The infographic below from Car Dealer Review shows how various automotive logos have evolved over time. Some subtlety, others radically. Some of the more interesting examples are the older and smaller brands like Fiat, or Aston Martin.
Some of these I like better than others. I think Burger King should seriously consider going with the hand lettered logo created by Sara Marshall as part of her lettering project Brand by Hand. Other’s like the Coca-Cola logo just aren’t doing it for me. None the less it’s an interesting project, especially when you consider just how hot hand lettering is these days.
One of the the things I really love about these is the skill of execution. By that I mean it is solid hand lettering, that looks good. Not some sketchbooky I don’t give a rip about things like kerning, stuff which seams to have gained huge ground in the design community as of late. As someone that learned how to hand letter decades ago by hand painting store front sings, I have a solid appreciation for the skills it takes to letter like this.
Over the last decade as online video has become more available and ubiquitous, brands have begun to turn to long form video advertising in the form of storytelling. A great example of this is a video produced by Land Rover that tells the story of a 1957 Series 1, bought by 4 friends in college that fell into disrepair. The friends were forced to sell the car, and Land Rover stepped in to help.
I love this on so many levels. The production quality of the video is as good as it gets. The story is compelling and draws you in. It doesn’t fell like an ad per say, because Land Rover isn’t trying to sell you something. It demonstrates brand loyalty. It hooks you in and gets you to watch the entire 3 minute video because you really want to see the pay off when the friends are reunited with their beloved Land Rover.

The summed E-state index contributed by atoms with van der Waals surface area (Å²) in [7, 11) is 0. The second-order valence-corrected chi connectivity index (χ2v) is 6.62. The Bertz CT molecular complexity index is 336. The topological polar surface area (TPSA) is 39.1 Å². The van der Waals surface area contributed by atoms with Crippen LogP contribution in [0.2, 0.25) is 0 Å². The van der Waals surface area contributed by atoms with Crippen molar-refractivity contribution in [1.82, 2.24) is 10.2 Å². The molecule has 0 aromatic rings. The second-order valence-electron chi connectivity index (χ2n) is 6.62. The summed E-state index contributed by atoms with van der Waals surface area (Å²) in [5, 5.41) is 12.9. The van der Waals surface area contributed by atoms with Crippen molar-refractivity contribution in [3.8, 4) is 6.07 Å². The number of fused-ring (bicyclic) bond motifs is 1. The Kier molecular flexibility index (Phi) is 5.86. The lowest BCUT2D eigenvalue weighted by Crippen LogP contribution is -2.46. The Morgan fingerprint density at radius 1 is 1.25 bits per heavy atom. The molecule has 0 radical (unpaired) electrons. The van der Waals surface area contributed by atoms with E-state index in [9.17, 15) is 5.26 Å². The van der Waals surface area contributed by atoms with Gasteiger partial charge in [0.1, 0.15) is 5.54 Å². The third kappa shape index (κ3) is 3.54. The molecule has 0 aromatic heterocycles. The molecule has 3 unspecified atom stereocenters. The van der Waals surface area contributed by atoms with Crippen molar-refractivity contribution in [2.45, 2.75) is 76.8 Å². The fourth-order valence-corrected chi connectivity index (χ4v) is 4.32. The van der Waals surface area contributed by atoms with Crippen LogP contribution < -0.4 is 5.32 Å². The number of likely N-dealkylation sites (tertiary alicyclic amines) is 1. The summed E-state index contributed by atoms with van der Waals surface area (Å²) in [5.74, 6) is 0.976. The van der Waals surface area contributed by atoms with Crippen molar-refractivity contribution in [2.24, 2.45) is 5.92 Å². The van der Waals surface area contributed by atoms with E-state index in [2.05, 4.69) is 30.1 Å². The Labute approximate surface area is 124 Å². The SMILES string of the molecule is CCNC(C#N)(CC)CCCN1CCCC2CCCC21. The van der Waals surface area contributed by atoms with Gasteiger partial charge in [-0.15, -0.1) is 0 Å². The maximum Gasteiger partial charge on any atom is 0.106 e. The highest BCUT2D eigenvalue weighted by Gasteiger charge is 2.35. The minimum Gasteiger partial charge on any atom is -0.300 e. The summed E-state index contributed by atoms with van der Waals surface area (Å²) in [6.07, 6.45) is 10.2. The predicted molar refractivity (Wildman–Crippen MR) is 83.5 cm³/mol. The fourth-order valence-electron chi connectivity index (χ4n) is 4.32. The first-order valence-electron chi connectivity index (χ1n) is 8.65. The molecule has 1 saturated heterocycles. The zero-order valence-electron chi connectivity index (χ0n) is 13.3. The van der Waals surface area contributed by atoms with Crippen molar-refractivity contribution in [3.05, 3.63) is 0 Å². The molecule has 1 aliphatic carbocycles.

Land Rover has built a small single page microsite that gives even more back story on the car and restoration. On the page, the only ad hooks are the in the header and right menu system with ties to the current vehicles, find a dealer, sign up for the newsletter etc. It’s a subtle display of effective integrated advertising and storytelling hat uses YouTube to spread the word. The video went up on Valentine’s Day. In less than 3 days it has had almost 300,000 views. Not bad at all.
M&C Saatchi has created a series of 3 advertisements for Havana Club Rum. The spots are running on TV, but the extended versions on youTube are where they really shine. Each spot taps into a storyline that is distinctive about Cuban culture and it’s relationship to the product. The tie in is handled so well. Subtle, not in your face with little or no mention of the actual product. Each spot has a really nice look to it capturing Cuba, and the people that live there. The story lines for all three are rock solid and the editing and post work is fantastic. It’s to bad no one is willing to pony up the money for an extended media buy for these. I guarantee people would watch the full minute and a half version on TV given the chance.
With IKEA opening in Kansas City later this week, the city is getting blanketed with catalogs. Practically everyone I know has received one in their mailbox in the last two weeks. With the iPhone 6 dropping in about two weeks IKEA has upstaged Apple with a pretty fun spoof on the classic Apple product ad with a new video “Experience the power of a bookbook™”, Created by BBH. This is so spot on to the Apple look and feel for branding and product promotion, and IKEA / BBH simply nail it with a good dose of humor thrown in.